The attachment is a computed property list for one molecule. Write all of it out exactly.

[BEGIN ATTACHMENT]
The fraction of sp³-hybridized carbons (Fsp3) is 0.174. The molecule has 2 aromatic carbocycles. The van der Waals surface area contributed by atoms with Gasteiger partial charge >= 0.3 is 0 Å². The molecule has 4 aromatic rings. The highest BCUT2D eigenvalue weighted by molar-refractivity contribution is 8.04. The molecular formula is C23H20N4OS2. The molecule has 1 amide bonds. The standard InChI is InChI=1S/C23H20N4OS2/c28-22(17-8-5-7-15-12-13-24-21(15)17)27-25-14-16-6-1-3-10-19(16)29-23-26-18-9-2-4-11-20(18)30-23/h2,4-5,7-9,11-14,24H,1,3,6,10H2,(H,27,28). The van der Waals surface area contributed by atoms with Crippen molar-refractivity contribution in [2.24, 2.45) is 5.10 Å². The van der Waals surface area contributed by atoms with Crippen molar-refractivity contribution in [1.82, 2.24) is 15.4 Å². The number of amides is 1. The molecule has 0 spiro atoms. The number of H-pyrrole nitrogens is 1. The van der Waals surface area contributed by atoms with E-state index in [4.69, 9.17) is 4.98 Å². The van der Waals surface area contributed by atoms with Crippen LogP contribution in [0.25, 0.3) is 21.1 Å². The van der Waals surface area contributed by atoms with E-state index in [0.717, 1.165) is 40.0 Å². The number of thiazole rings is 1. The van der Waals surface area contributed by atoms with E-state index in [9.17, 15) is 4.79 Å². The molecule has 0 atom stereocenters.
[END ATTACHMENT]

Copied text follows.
The fraction of sp³-hybridized carbons (Fsp3) is 0.174. The molecule has 2 aromatic carbocycles. The van der Waals surface area contributed by atoms with Gasteiger partial charge >= 0.3 is 0 Å². The molecule has 4 aromatic rings. The highest BCUT2D eigenvalue weighted by molar-refractivity contribution is 8.04. The molecular formula is C23H20N4OS2. The molecule has 1 amide bonds. The standard InChI is InChI=1S/C23H20N4OS2/c28-22(17-8-5-7-15-12-13-24-21(15)17)27-25-14-16-6-1-3-10-19(16)29-23-26-18-9-2-4-11-20(18)30-23/h2,4-5,7-9,11-14,24H,1,3,6,10H2,(H,27,28). The van der Waals surface area contributed by atoms with Crippen molar-refractivity contribution in [2.24, 2.45) is 5.10 Å². The van der Waals surface area contributed by atoms with Crippen molar-refractivity contribution in [1.82, 2.24) is 15.4 Å². The number of amides is 1. The molecule has 0 spiro atoms. The number of H-pyrrole nitrogens is 1. The van der Waals surface area contributed by atoms with E-state index in [4.69, 9.17) is 4.98 Å². The van der Waals surface area contributed by atoms with Crippen LogP contribution in [0.25, 0.3) is 21.1 Å². The van der Waals surface area contributed by atoms with E-state index in [0.717, 1.165) is 40.0 Å². The number of thiazole rings is 1. The van der Waals surface area contributed by atoms with E-state index in [9.17, 15) is 4.79 Å². The molecule has 0 atom stereocenters.